On 2013-05-30 08:02:56 -0400, Robert Haas wrote:
> On Thu, May 30, 2013 at 7:13 AM, Andres Freund <and...@2ndquadrant.com> wrote:
> >> Surely this is undue pessimism.
> >
> > Why? The spec doesn't specify that case and that very well allows other
> > behaviour. Glibc sure does behave sensibly and zeroes the data
> > (sysdeps/posix/posix_fallocate64.c for the generic implementation) and
> > so does linux' fallocate() syscall, but that doesn't say much about
> > other implementations.
> >
> > None of the manpages I could find, nor the spec says anything about the
> > file's contents in the extended range. Given there were at least three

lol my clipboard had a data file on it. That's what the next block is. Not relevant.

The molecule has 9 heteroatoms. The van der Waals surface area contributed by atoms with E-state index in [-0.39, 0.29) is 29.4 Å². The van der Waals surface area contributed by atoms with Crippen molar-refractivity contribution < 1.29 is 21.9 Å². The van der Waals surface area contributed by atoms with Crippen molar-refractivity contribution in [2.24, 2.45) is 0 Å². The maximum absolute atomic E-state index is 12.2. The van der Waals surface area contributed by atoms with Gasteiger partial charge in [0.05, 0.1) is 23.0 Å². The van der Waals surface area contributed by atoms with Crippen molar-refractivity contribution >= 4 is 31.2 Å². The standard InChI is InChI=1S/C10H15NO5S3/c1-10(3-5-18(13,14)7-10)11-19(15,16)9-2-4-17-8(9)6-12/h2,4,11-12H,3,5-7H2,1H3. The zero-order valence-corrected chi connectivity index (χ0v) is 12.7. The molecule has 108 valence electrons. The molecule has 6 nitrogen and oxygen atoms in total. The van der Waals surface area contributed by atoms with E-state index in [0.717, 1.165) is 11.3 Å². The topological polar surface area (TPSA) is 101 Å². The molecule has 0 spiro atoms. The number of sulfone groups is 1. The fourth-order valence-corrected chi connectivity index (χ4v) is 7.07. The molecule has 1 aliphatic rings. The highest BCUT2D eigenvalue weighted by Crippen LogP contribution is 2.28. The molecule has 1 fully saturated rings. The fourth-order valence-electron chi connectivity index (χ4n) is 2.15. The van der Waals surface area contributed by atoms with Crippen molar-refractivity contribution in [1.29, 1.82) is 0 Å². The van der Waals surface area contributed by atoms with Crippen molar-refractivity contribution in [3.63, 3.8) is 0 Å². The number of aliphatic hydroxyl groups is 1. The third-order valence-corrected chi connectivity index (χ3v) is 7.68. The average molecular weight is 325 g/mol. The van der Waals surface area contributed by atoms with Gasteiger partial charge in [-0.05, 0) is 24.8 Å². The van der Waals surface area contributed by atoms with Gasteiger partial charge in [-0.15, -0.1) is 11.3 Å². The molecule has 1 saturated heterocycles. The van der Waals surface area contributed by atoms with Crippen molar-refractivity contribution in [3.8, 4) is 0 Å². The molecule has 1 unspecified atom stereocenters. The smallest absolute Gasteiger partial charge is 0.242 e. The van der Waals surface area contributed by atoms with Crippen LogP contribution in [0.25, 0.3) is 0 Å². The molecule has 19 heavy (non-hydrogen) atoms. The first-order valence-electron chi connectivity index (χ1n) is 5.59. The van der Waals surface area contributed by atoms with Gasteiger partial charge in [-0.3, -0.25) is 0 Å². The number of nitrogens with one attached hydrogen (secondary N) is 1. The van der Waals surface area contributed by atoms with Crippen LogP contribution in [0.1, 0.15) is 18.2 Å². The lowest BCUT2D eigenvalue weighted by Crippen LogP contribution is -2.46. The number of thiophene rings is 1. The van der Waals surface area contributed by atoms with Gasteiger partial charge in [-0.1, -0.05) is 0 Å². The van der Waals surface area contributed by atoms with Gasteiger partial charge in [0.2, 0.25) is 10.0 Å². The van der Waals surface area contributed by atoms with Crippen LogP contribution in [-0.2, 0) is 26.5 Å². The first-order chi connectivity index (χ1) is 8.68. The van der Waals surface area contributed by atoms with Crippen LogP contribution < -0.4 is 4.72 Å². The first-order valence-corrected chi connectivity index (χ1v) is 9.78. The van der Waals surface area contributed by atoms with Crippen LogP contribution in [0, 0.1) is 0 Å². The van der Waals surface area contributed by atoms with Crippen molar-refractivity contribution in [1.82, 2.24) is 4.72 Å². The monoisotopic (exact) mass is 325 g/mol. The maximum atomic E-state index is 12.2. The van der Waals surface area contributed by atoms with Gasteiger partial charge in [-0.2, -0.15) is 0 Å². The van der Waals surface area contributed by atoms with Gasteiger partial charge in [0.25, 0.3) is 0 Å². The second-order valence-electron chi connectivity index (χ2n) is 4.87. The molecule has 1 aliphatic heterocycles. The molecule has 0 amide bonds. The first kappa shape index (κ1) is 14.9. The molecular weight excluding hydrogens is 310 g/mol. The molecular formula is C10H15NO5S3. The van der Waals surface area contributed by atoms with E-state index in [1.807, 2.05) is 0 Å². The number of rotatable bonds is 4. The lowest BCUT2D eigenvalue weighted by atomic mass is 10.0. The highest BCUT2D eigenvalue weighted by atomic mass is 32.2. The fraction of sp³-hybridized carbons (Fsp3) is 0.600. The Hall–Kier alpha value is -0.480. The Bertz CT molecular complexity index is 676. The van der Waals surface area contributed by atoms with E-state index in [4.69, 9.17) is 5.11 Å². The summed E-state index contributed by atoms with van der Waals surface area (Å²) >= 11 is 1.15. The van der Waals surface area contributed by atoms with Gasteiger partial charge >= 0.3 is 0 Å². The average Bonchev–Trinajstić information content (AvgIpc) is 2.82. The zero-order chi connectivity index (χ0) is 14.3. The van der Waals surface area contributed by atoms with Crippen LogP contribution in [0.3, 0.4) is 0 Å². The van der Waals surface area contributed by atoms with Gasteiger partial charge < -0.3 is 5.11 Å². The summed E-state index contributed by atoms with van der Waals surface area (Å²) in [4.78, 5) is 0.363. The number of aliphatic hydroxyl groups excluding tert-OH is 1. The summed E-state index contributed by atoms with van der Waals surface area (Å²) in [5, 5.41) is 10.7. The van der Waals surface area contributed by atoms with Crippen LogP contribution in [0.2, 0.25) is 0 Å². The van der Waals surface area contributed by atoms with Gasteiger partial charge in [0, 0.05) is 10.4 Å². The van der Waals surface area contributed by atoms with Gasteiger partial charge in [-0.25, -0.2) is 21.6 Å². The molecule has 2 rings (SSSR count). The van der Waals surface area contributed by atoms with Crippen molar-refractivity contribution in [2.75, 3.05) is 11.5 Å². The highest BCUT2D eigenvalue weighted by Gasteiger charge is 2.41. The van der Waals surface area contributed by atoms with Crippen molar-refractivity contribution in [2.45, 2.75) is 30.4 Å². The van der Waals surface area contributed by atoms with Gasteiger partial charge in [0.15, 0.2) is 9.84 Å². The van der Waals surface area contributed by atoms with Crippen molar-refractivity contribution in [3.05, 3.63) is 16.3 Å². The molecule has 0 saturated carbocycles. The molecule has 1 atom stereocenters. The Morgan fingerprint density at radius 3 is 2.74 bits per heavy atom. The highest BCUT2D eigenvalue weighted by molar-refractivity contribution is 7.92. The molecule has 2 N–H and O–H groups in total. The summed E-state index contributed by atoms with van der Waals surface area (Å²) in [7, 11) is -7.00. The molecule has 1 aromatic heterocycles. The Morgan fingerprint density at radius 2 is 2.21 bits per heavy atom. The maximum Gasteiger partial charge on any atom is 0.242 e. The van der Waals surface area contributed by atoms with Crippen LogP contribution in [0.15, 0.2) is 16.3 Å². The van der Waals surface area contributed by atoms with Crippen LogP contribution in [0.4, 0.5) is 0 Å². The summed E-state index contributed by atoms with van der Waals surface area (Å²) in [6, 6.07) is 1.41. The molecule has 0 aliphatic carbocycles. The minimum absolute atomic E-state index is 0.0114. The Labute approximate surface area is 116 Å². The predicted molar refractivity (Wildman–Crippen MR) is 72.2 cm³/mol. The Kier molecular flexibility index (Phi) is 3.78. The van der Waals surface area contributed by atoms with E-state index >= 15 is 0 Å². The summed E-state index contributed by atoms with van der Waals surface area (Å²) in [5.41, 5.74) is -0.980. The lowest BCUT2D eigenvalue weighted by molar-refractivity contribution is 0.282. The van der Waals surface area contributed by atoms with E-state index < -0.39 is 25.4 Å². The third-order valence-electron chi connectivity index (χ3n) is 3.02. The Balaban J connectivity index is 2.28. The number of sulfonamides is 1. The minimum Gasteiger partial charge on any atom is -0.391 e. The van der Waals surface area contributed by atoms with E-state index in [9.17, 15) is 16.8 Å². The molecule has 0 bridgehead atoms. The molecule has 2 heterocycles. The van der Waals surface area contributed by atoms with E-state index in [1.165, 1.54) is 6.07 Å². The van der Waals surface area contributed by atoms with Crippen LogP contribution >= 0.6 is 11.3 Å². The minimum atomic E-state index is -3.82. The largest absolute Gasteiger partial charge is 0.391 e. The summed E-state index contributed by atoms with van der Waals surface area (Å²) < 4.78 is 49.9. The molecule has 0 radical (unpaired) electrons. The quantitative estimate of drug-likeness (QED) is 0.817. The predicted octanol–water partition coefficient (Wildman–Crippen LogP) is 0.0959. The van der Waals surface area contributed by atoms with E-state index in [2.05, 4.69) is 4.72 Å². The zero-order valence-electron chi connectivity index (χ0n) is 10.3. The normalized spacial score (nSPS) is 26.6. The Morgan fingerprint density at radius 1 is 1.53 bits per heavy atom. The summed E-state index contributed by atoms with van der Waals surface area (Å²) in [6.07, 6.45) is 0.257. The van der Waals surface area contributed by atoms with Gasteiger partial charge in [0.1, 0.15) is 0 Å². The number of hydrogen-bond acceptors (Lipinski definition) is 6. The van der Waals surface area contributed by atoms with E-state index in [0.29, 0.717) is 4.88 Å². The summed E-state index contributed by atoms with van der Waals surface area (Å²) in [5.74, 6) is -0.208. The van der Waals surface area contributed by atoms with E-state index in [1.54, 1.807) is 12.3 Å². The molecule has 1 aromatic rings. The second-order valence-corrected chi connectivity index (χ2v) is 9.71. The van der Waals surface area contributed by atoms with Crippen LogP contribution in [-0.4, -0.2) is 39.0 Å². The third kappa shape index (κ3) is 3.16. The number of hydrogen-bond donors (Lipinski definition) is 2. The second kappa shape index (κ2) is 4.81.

> > manpages of different origins that didn't specify that behaviour I am
> > not too optimistic. Why they didn't specify that completely obvious
> > question is hard to understand from my pov.
> I think they didn't specify it because it IS obvious.  As Stephen
> says, it's been understood for decades that allowing unzeroed pages to
> be reallocated to some other file is a major security hole.  I think
> we can assume that no credible OS does that.  If there's some OS out
> there that chooses to fill the pre-extended pages with 0x55 or cat
> /dev/urandom instead of 0x00, they probably deserve what they get.
> It's hard for me to be believe that anything that silly actually
> exists.

I don't think there's much danger of getting uninitialized data or
such. That clearly would be insane. I think somebody might interpret it
as read(2) returning an error until the page has been written to which
isn't completely crazy.


Andres Freund

 Andres Freund                     http://www.2ndQuadrant.com/
 PostgreSQL Development, 24x7 Support, Training & Services

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